Ro Myra’s ‘Nowhere, Nebraska’ explores the wide open plains

Americana/folk singer-songwriter Ro Myra sat down recently with @skopemag to talk about her music around the release of her magical, compelling new album, “Nowhere, Nebraska” (out now).

@skopemag: Your new album is amazing. We really love one of the singles, “Irene.” What inspired it and why did you write it?

Ro: I didn’t have any true intention to write this song, or any song for that matter. I feel more like a song catcher. It’s almost like the song already existed in another reality, and I just happened to be open to receiving it. To me, Irene isn’t a person, she’s a symbol representing the impetus needed to end intergenerational trauma. Some recent bodies of research claim that trauma is passed from one generation to the next through non‐genomic, possibly epigenetic mechanisms affecting DNA function or gene transcription.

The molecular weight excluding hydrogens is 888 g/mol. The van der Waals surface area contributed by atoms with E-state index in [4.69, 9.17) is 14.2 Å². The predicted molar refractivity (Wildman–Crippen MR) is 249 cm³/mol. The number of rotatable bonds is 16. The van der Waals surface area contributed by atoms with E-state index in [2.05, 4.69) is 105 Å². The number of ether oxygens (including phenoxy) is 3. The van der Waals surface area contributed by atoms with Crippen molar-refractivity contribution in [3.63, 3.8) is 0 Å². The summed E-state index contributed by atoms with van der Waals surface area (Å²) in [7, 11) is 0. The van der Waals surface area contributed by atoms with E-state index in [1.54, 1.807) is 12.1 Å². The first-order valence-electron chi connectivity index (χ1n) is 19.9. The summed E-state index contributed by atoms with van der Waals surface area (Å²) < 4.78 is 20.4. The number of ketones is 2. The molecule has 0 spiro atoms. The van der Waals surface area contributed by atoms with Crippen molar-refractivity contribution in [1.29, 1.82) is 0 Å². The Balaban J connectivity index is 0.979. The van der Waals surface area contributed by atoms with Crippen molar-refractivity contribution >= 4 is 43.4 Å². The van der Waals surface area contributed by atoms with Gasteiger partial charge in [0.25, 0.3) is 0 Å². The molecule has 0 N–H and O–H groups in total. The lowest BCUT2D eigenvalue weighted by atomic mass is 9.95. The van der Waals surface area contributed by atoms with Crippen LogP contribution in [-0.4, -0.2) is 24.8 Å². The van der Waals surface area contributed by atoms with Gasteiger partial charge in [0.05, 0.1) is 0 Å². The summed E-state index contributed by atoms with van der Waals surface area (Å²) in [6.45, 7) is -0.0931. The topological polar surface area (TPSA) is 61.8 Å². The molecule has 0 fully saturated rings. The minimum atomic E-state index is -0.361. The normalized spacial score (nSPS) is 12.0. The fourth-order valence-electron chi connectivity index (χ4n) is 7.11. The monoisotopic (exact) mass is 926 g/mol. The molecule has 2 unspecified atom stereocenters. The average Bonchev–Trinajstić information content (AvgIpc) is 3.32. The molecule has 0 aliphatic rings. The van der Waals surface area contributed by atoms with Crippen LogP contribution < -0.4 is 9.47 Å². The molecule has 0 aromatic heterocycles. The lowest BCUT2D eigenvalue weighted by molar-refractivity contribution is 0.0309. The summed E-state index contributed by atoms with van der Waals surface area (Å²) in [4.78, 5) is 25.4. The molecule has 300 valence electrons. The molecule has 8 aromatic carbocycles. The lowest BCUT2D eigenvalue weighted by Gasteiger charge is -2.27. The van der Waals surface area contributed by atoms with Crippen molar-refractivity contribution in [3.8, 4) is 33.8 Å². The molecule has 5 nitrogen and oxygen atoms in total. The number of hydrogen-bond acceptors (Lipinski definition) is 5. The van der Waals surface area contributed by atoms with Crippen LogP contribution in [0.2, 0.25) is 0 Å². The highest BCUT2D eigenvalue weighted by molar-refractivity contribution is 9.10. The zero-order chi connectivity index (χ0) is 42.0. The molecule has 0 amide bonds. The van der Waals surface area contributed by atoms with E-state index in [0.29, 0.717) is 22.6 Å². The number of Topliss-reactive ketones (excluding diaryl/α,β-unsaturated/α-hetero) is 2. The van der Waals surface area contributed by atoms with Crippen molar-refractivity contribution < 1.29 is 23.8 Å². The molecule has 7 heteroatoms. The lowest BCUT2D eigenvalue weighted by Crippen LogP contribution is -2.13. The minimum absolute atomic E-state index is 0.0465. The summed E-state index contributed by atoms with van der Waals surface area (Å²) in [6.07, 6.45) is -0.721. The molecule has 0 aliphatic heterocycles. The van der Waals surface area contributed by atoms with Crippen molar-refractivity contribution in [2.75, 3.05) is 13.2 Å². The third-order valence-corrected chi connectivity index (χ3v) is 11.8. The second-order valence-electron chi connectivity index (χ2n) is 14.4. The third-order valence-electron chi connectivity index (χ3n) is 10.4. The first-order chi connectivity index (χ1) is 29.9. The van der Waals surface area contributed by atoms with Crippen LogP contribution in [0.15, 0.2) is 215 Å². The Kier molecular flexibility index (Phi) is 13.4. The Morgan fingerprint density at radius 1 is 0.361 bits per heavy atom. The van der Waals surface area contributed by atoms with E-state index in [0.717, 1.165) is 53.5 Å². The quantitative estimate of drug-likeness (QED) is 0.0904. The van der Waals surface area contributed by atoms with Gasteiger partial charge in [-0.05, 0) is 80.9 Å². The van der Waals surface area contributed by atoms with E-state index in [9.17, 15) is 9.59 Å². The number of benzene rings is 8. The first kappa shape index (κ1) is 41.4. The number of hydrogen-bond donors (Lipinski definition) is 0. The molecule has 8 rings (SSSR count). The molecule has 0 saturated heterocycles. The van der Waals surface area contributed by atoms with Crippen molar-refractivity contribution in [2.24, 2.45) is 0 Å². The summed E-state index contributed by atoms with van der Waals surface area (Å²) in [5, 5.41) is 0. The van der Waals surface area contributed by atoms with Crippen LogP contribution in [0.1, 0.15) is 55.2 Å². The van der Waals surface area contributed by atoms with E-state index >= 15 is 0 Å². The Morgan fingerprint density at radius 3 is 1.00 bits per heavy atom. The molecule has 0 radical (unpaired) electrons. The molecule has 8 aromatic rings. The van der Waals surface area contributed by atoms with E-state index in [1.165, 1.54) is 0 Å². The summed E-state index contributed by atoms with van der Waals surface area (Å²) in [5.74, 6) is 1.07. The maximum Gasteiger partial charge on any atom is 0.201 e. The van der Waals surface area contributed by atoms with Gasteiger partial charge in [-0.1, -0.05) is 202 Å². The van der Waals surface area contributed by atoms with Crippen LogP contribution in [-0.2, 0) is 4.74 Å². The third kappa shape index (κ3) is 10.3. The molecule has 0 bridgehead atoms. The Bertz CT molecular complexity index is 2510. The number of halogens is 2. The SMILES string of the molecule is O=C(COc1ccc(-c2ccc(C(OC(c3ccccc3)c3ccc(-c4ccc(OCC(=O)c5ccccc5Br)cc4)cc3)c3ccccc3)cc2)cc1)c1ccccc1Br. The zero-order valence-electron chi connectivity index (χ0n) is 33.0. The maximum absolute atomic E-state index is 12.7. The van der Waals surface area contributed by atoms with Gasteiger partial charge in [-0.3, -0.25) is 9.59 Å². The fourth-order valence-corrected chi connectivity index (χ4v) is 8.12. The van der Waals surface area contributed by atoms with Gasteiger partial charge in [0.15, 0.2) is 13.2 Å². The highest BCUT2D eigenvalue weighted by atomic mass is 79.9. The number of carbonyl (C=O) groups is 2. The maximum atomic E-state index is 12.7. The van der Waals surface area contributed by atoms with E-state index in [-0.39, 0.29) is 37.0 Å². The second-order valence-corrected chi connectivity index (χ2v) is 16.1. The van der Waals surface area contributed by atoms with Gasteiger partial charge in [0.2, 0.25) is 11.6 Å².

@skopemag: You’re originally from Nebraska and now call Nashville home. How did those two places play a part in your music?

Ro: Landscapes most heavily influence the music I write. Right now, I’m spending time writing in Montana, so it’s the mountains and the ponderosa pines that make their way into the soundscape I’m creating. And similarly with Nashville and Nebraska, the topography shaped the arrangements and the frequencies used.

One of the most remarkable feelings I’ve ever felt is when I’ve been standing in the middle of my dad’s wheat field during harvest time. The fields are flat and golden for miles, and you can watch the heat dancing off the horizon. I wanted this album to feel like that, and I feel that was accomplished through the music.

@skopemag: How would you describe your music? Who are your biggest influences?

Ro: This album sounds like me in my most authentic form at the time it was recorded. I’ve been influenced by a wide range of music. From Stravinsky, to Muddy Waters, to Townes Van Zandt, to Carole King. Lately, I’ve been going for long mountain trail runs and listening to Lucinda Williams, John Moreland, Jason Isbell, Bob Dylan, and Tracy Chapman. There’s a tangible authenticity in their lyrics.